We have a health system that doesn't include women's voices for women's health. So, for example, I've shared this story a few times, but I don't know. You may not have heard it. When I was diagnosed with cancer, when I finished my treatment, at the end of this lovely treatment, you get this radiation, internal radiation. And I don't know if anybody knows. Have you ever heard of brachiotherapy? Internal radiation? Anybody know what I'm talking about? Well, if this doesn't shock you into going for a smear, or this certainly will. So you get this treatment at the end of the chemo therapy and external radiation course of treatment that you go through. So if you are unlucky enough to have advanced cancer. And this was the first time around. Now, this wasn't the second time I got cancer. So the first time I had cancer, a hysterectomy would have been the first port of call. But because my cancer had spread outside my cervix, the next course of treatment then is aggressive chemotherapy and radiation. Because if your cancer has spread outside your cervix, a hysterectomy is not going to get everything. So you have to go through this really aggressive course. And some people are not able to tolerate it, so they generally kind of reserve it for younger women. So basically you have radiation five days a week for six weeks, and you have chemotherapy one day a week for the six weeks.
And the chemotherapy day, you have radiation as well. It's the most horrendous day ever. I used to go in at 08:00 in the morning for my chemotherapy, come out at 06:00 in the evening, green, literally sick as a pig. And then I'd have to get wheeled in and have my radiation. But that wasn't the worst part of it. The worst part of it was yet to come. So two weeks after I finished my treatment, you get a little break of two weeks, and then you have to go and have these three sessions of brachytherapy. Basically, this treatment involves getting three epidurals in the space of a week and a half. So I had one epidural on a Tuesday. The next epidural was Thursday, and the next epidural, the final one, was the following Tuesday. And what happens is they knock you out in order to shove this applicator the size of probably the diameter of the coffee cup. Okay? So you can imagine that something this size, and they literally insert that inside your vagina. You come back out, then they wake you up in the recovery room and you're flat on this bed. They wheel you up to radiation and they attach rods to this applicator and they radiate whatever's left inside your vagina. So basically you have that three times, three epidurals, and then you're done with your treatment. And when you're finished, you have a couple of weeks of recovery, and then you come back and you meet with this nurse and she goes through all of the after effects of this type of treatment. So what happens is when they radiate your insides like that, it narrows your vagina, it shortens your vagina. You've got really, your tissue becomes very friable, they call it. So literally, if you touched off the inside of your vagina, it would bleed. It would be that tender. So they give you this bag, and I remember saying this to the support group and every woman sitting there knew exactly what I was talking about.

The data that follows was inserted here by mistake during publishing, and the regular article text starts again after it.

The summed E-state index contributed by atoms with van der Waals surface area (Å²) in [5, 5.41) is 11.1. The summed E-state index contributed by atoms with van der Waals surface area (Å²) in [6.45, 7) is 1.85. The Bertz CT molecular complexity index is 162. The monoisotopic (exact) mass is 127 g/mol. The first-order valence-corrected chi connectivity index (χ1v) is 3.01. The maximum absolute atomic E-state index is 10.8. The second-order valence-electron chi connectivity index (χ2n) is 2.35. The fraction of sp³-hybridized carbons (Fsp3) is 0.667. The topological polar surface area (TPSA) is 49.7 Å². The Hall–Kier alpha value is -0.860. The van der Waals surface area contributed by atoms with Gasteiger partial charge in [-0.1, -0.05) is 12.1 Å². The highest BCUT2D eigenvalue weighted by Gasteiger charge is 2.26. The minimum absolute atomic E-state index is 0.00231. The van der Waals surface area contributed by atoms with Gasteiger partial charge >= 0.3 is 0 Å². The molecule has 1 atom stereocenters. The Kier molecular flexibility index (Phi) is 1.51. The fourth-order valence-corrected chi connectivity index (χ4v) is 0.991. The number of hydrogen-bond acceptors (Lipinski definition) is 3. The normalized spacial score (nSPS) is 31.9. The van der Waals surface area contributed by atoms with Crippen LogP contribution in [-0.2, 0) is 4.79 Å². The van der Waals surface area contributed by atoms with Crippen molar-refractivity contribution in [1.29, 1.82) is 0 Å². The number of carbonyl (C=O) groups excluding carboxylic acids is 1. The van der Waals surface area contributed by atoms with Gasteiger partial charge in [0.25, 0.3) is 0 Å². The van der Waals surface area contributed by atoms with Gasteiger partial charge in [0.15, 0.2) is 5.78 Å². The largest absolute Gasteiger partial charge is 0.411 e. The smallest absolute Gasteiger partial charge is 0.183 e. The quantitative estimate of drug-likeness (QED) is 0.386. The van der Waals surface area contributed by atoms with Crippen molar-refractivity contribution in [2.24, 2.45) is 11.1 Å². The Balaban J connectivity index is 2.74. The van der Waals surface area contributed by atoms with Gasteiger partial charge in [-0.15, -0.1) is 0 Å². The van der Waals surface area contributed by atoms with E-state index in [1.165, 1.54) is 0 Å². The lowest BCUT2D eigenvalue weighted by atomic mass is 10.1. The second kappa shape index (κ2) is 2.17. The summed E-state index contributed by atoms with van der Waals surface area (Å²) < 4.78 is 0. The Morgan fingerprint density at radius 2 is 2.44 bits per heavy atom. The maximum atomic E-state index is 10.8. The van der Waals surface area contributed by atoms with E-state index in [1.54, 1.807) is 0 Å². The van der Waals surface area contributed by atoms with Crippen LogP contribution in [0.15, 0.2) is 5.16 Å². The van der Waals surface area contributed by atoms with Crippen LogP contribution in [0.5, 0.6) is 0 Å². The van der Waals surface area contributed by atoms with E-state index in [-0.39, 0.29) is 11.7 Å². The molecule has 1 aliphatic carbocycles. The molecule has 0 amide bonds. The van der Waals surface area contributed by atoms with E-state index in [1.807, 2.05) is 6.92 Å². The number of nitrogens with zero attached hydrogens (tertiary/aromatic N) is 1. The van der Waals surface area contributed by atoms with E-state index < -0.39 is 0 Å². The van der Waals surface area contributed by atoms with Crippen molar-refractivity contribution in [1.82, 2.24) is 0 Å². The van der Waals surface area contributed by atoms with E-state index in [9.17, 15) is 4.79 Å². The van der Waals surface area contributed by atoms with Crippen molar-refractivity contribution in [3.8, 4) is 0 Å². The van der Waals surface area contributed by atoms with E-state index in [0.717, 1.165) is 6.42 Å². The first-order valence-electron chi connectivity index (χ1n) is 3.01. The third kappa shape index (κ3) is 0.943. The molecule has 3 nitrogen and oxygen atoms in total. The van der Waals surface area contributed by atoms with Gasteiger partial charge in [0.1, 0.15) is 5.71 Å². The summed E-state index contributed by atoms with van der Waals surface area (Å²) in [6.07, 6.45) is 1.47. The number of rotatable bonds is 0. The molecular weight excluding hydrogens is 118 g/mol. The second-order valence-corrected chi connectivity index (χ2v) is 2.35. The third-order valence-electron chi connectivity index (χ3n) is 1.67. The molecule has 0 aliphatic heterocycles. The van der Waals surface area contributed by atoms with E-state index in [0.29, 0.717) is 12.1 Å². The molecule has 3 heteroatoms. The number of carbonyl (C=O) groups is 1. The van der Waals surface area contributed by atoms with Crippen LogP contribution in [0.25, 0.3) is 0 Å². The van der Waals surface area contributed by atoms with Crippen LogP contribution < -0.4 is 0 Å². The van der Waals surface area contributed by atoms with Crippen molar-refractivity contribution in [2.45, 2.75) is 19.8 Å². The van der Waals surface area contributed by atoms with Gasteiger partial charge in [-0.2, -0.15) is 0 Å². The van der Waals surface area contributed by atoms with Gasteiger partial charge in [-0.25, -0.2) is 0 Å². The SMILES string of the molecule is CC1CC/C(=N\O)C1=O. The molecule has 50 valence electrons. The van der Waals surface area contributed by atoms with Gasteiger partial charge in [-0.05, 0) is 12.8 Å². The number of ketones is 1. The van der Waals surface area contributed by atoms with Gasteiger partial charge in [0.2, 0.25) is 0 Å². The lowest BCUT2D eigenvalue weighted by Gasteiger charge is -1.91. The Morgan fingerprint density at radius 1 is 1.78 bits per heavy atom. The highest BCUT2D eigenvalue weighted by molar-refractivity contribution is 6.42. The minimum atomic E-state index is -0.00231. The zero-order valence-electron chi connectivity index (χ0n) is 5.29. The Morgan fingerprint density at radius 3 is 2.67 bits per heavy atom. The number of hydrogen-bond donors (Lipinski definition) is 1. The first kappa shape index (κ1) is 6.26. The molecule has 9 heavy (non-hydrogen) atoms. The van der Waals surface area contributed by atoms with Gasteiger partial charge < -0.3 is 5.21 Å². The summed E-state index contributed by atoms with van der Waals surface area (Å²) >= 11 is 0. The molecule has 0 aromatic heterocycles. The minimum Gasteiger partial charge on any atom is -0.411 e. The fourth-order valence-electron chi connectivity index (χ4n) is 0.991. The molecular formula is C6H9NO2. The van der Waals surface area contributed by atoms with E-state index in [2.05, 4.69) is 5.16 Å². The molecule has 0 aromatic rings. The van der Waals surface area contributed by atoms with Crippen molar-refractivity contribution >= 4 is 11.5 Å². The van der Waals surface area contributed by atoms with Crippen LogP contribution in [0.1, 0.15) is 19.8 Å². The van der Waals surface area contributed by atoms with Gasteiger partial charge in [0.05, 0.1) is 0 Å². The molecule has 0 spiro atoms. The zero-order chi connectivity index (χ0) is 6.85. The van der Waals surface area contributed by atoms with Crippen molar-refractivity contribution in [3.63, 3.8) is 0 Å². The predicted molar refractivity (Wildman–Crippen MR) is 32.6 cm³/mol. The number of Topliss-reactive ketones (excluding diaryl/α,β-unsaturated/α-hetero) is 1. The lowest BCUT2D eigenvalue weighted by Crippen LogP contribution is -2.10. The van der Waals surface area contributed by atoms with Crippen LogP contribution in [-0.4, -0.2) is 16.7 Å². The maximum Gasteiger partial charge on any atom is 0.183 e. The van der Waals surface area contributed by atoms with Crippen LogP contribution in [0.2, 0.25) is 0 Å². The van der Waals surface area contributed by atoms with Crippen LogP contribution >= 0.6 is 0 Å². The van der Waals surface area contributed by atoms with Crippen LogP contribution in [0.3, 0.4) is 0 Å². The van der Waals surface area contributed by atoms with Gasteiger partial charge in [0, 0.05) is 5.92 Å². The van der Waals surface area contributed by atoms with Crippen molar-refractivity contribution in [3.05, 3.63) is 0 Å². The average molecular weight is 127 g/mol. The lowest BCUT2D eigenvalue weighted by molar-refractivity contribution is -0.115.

You get this bag of dilators, they call them, but they're these white clinical dilators. I was saying you'd think they come up with something like a rampant rabbit vibrator, something a bit colourful. But these were white plastic, hard plastic things in different sizes. And you start off with the smallest one and basically what you have to do is use this to try and widen your vagina again to make - two things to make it easier for the doctor, okay? So it's all male oriented, no matter what way you look at it, to make it easier for the doctor or your gynaecologist, if she's a female, to give you an internal exam because you have to still have these horrible internal exams even though you're in absolute agony and if you want to have a sex life again. And in most cases, most women who have had that type of treatment find it very difficult to have sex again. Some women persevere with it and try, and you have to use lots of lubricant and all of that. But you generally bleed. You can't have sex without bleeding because your tissue is so friable. It's a horrendous cancer. And this is why I'm so graphic about it, because there are some women who are on the fence about having smear tests. And I'm here to tell you, if you don't have a smear test and you get cervical cancer, this is what you're up against it, you may not have a sex life again.
I met a lady at the support group who came up to me after I spoke so graphically about this, because it's not talked about. These are the things, we're here in 2019, and we still don't talk about our sex lives. We still don't talk about our bodies from here down. And women spend half of their lives in their vagina because you have periods, then you have babies, then you have menopause. So, I mean, half of our lives are spent down in the bottom halves, our bodies, but we don't talk about it. And this woman came up to me at the end of my talk and said, thank you, Vicky, for talking about that. She said, because nobody talks about this.